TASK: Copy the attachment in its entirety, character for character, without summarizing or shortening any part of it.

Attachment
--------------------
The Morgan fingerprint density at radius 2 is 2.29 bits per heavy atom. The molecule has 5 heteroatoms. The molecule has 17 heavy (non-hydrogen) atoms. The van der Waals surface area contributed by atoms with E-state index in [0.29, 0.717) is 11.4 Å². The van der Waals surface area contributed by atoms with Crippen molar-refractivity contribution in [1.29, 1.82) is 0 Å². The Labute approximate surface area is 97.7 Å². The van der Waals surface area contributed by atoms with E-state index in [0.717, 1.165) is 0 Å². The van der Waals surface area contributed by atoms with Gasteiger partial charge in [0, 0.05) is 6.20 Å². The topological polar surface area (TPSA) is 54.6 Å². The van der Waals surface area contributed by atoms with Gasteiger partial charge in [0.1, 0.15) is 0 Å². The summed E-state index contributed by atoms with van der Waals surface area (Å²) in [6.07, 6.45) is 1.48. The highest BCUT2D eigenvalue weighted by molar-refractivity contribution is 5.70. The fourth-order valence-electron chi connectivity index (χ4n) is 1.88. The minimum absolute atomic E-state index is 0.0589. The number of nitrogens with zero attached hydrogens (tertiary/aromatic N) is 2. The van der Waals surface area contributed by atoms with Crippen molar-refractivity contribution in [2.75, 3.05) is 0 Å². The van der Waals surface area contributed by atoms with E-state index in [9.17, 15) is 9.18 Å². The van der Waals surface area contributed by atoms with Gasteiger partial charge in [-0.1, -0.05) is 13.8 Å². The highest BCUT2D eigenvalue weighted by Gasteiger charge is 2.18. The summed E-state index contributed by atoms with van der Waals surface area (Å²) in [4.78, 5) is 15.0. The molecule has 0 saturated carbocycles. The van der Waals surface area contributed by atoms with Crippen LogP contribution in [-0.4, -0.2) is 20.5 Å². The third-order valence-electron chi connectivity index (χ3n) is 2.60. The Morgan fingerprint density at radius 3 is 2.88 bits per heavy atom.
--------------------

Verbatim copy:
The Morgan fingerprint density at radius 2 is 2.29 bits per heavy atom. The molecule has 5 heteroatoms. The molecule has 17 heavy (non-hydrogen) atoms. The van der Waals surface area contributed by atoms with E-state index in [0.29, 0.717) is 11.4 Å². The van der Waals surface area contributed by atoms with Crippen molar-refractivity contribution in [1.29, 1.82) is 0 Å². The Labute approximate surface area is 97.7 Å². The van der Waals surface area contributed by atoms with E-state index in [0.717, 1.165) is 0 Å². The van der Waals surface area contributed by atoms with Gasteiger partial charge in [0, 0.05) is 6.20 Å². The topological polar surface area (TPSA) is 54.6 Å². The van der Waals surface area contributed by atoms with Gasteiger partial charge in [0.1, 0.15) is 0 Å². The summed E-state index contributed by atoms with van der Waals surface area (Å²) in [6.07, 6.45) is 1.48. The highest BCUT2D eigenvalue weighted by molar-refractivity contribution is 5.70. The fourth-order valence-electron chi connectivity index (χ4n) is 1.88. The minimum absolute atomic E-state index is 0.0589. The number of nitrogens with zero attached hydrogens (tertiary/aromatic N) is 2. The van der Waals surface area contributed by atoms with Crippen molar-refractivity contribution in [2.75, 3.05) is 0 Å². The van der Waals surface area contributed by atoms with E-state index in [9.17, 15) is 9.18 Å². The van der Waals surface area contributed by atoms with Gasteiger partial charge in [-0.1, -0.05) is 13.8 Å². The highest BCUT2D eigenvalue weighted by Gasteiger charge is 2.18. The summed E-state index contributed by atoms with van der Waals surface area (Å²) in [4.78, 5) is 15.0. The molecule has 0 saturated carbocycles. The van der Waals surface area contributed by atoms with Crippen LogP contribution in [-0.4, -0.2) is 20.5 Å². The third-order valence-electron chi connectivity index (χ3n) is 2.60. The Morgan fingerprint density at radius 3 is 2.88 bits per heavy atom.